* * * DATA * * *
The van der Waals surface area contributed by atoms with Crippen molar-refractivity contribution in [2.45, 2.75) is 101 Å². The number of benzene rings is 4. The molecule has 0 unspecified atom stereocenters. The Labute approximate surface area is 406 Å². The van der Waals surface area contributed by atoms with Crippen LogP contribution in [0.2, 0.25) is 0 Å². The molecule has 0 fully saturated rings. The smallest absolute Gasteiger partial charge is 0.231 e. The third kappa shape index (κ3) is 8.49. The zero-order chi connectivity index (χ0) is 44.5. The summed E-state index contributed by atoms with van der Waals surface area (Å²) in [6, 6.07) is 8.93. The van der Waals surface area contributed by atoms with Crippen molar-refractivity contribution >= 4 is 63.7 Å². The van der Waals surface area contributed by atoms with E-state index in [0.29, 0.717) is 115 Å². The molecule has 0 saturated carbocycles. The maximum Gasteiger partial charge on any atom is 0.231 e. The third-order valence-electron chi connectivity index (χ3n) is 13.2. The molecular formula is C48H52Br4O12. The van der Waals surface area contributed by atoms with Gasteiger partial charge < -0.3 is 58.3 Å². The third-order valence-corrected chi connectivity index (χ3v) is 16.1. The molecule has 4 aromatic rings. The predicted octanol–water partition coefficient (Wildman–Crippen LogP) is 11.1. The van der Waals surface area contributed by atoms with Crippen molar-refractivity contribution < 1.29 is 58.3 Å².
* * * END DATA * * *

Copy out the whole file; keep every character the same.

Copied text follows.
The van der Waals surface area contributed by atoms with Crippen molar-refractivity contribution in [2.45, 2.75) is 101 Å². The number of benzene rings is 4. The molecule has 0 unspecified atom stereocenters. The Labute approximate surface area is 406 Å². The van der Waals surface area contributed by atoms with Crippen LogP contribution in [0.2, 0.25) is 0 Å². The molecule has 0 fully saturated rings. The smallest absolute Gasteiger partial charge is 0.231 e. The third kappa shape index (κ3) is 8.49. The zero-order chi connectivity index (χ0) is 44.5. The summed E-state index contributed by atoms with van der Waals surface area (Å²) in [6, 6.07) is 8.93. The van der Waals surface area contributed by atoms with Crippen molar-refractivity contribution >= 4 is 63.7 Å². The van der Waals surface area contributed by atoms with E-state index in [0.29, 0.717) is 115 Å². The molecule has 0 saturated carbocycles. The maximum Gasteiger partial charge on any atom is 0.231 e. The third-order valence-electron chi connectivity index (χ3n) is 13.2. The molecular formula is C48H52Br4O12. The van der Waals surface area contributed by atoms with Gasteiger partial charge < -0.3 is 58.3 Å². The third-order valence-corrected chi connectivity index (χ3v) is 16.1. The molecule has 4 aromatic rings. The predicted octanol–water partition coefficient (Wildman–Crippen LogP) is 11.1. The van der Waals surface area contributed by atoms with Crippen molar-refractivity contribution < 1.29 is 58.3 Å².